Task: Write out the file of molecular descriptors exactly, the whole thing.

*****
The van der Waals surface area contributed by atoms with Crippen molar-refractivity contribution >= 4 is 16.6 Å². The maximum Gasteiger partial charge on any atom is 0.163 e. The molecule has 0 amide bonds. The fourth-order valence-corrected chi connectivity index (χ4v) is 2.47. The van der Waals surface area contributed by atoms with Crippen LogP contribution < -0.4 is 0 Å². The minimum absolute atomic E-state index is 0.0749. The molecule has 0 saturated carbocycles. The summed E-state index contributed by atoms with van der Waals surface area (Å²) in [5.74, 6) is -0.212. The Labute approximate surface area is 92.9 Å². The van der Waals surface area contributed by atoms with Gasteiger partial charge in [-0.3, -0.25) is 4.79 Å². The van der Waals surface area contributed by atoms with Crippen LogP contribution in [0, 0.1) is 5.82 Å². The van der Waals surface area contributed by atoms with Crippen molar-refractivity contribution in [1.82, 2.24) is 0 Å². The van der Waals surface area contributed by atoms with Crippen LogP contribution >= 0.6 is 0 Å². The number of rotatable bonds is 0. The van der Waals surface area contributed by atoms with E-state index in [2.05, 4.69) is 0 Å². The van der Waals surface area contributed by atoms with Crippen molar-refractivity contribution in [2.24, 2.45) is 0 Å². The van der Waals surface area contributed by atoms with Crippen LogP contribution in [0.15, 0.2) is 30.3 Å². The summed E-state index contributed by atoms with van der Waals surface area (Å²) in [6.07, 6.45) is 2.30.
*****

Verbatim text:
The van der Waals surface area contributed by atoms with Crippen molar-refractivity contribution >= 4 is 16.6 Å². The maximum Gasteiger partial charge on any atom is 0.163 e. The molecule has 0 amide bonds. The fourth-order valence-corrected chi connectivity index (χ4v) is 2.47. The van der Waals surface area contributed by atoms with Crippen LogP contribution < -0.4 is 0 Å². The minimum absolute atomic E-state index is 0.0749. The molecule has 0 saturated carbocycles. The summed E-state index contributed by atoms with van der Waals surface area (Å²) in [5.74, 6) is -0.212. The Labute approximate surface area is 92.9 Å². The van der Waals surface area contributed by atoms with Gasteiger partial charge in [-0.3, -0.25) is 4.79 Å². The van der Waals surface area contributed by atoms with Crippen LogP contribution in [0, 0.1) is 5.82 Å². The van der Waals surface area contributed by atoms with Crippen molar-refractivity contribution in [1.82, 2.24) is 0 Å². The van der Waals surface area contributed by atoms with Crippen LogP contribution >= 0.6 is 0 Å². The number of rotatable bonds is 0. The van der Waals surface area contributed by atoms with E-state index in [2.05, 4.69) is 0 Å². The van der Waals surface area contributed by atoms with Crippen molar-refractivity contribution in [2.24, 2.45) is 0 Å². The van der Waals surface area contributed by atoms with Crippen LogP contribution in [0.15, 0.2) is 30.3 Å². The summed E-state index contributed by atoms with van der Waals surface area (Å²) in [6.07, 6.45) is 2.30.